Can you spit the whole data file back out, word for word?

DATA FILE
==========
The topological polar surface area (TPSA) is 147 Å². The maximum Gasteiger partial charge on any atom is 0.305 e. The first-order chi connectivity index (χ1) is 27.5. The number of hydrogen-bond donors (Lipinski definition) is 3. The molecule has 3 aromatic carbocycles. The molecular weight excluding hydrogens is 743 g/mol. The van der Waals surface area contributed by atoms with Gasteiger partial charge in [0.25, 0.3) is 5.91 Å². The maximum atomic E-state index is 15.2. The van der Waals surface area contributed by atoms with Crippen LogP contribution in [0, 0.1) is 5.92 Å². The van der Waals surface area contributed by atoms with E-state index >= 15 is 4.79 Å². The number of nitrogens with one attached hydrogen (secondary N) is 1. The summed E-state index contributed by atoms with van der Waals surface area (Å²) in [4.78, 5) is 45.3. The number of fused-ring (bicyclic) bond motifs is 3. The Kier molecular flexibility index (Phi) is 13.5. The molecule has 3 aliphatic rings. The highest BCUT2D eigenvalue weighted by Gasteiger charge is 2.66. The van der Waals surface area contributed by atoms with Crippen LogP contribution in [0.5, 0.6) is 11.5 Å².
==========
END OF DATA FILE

The topological polar surface area (TPSA) is 147 Å². The maximum Gasteiger partial charge on any atom is 0.305 e. The first-order chi connectivity index (χ1) is 27.5. The number of hydrogen-bond donors (Lipinski definition) is 3. The molecule has 3 aromatic carbocycles. The molecular weight excluding hydrogens is 743 g/mol. The van der Waals surface area contributed by atoms with Gasteiger partial charge in [0.25, 0.3) is 5.91 Å². The maximum atomic E-state index is 15.2. The van der Waals surface area contributed by atoms with Crippen LogP contribution in [0, 0.1) is 5.92 Å². The van der Waals surface area contributed by atoms with E-state index >= 15 is 4.79 Å². The number of nitrogens with one attached hydrogen (secondary N) is 1. The summed E-state index contributed by atoms with van der Waals surface area (Å²) in [4.78, 5) is 45.3. The number of fused-ring (bicyclic) bond motifs is 3. The Kier molecular flexibility index (Phi) is 13.5. The molecule has 3 aliphatic rings. The highest BCUT2D eigenvalue weighted by Gasteiger charge is 2.66. The van der Waals surface area contributed by atoms with Crippen LogP contribution in [0.5, 0.6) is 11.5 Å².